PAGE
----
Authors Michael D. Cohen, James G. March and Johan P. Olsen theorized a model of organizational decision making called the Garbage Can (GC) model (Cohen, 1972). This model was developed to explain the way decision-making takes place in organizations that experience high levels of uncertainty, in what is described as organized anarchy (Ireland, n.d.). These organizational decisions are a result of random collisions between various elements thrown together with no regimented process or direction. Almost simultaneously within this GC model, problems arise within and outside the organization, solutions are being developed with no specific problem in mind, workers are spinning their wheels of productivity with no end goal to work toward and choices or options are generated for no specific party or question (Fioretti & Lomi, 2008). The organization is essentially a dumping ground where many streams and functions could collide or intersect resulting in decisions almost by accident. The ambiguous nature of this model makes it impossible to duplicate effective practices or eliminate those that hinder progress within the organization.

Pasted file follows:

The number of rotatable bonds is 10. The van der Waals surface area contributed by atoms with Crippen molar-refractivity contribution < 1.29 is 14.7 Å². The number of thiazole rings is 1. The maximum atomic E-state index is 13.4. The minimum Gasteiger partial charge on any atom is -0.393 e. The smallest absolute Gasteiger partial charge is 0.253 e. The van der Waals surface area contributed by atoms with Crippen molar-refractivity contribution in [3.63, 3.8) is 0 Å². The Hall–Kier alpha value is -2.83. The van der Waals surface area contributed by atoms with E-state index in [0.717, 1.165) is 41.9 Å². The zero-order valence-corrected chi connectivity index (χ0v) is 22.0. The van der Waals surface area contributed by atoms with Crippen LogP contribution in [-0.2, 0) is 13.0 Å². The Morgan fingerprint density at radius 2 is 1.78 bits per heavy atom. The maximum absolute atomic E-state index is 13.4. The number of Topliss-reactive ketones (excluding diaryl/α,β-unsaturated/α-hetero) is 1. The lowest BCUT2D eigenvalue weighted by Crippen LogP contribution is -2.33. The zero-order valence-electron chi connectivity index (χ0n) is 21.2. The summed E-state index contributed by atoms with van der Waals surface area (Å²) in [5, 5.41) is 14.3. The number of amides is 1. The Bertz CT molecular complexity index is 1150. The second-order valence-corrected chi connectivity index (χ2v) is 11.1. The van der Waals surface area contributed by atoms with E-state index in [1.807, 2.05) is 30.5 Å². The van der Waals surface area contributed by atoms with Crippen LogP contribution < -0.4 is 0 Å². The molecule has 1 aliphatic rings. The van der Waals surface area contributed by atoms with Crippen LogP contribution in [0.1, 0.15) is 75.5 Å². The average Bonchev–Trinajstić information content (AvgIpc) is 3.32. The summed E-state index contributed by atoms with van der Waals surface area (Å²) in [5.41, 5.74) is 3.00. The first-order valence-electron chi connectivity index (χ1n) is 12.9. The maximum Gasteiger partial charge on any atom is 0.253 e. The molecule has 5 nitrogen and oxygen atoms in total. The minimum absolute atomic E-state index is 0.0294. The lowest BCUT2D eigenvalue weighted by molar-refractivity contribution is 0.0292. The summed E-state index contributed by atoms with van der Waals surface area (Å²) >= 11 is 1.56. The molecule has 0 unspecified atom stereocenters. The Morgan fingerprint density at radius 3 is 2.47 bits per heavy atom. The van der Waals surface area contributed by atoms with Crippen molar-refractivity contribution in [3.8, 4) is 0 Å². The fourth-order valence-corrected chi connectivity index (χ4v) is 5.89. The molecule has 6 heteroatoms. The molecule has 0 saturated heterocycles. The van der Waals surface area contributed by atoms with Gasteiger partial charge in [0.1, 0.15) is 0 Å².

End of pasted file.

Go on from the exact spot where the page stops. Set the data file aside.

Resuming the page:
One example of this organized anarchy can be found in university systems. Their framework has most of the elements found in a GC model organization. Institutional goals are vague, conflicting, and rarely understood. Organizational processes are familiar, but not comprehensive. The major participants in the organization, the faculty and students, wander in and out of the process, participating in organizational activities and decision-making opportunities only until they find something better to do with their time (Giesecke, 1991). Individual schools within an organization have their separate goal...
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Bland, R. L. (2007). Budgeting for improved performance. In A budgeting guide for local government (2nd ed., pp. 127-145). Washington, D.C: International City/County Management Association.
Sielke, C. C. (1995). Budgetary Decision-Making: Is It Rational, Incremental or Garbage Can? Retrieved from Institute of Education Sciences website: http://files.eric.ed.gov/fulltext/ED383048.pdf
Hill, K. (2014, February 5). School Districts and Garbage Cans | Experiential Continuum. Retrieved February 20, 2014, from http://experientialcontinuum.com/2014/02/05/school-districts-and-garbage-cans/
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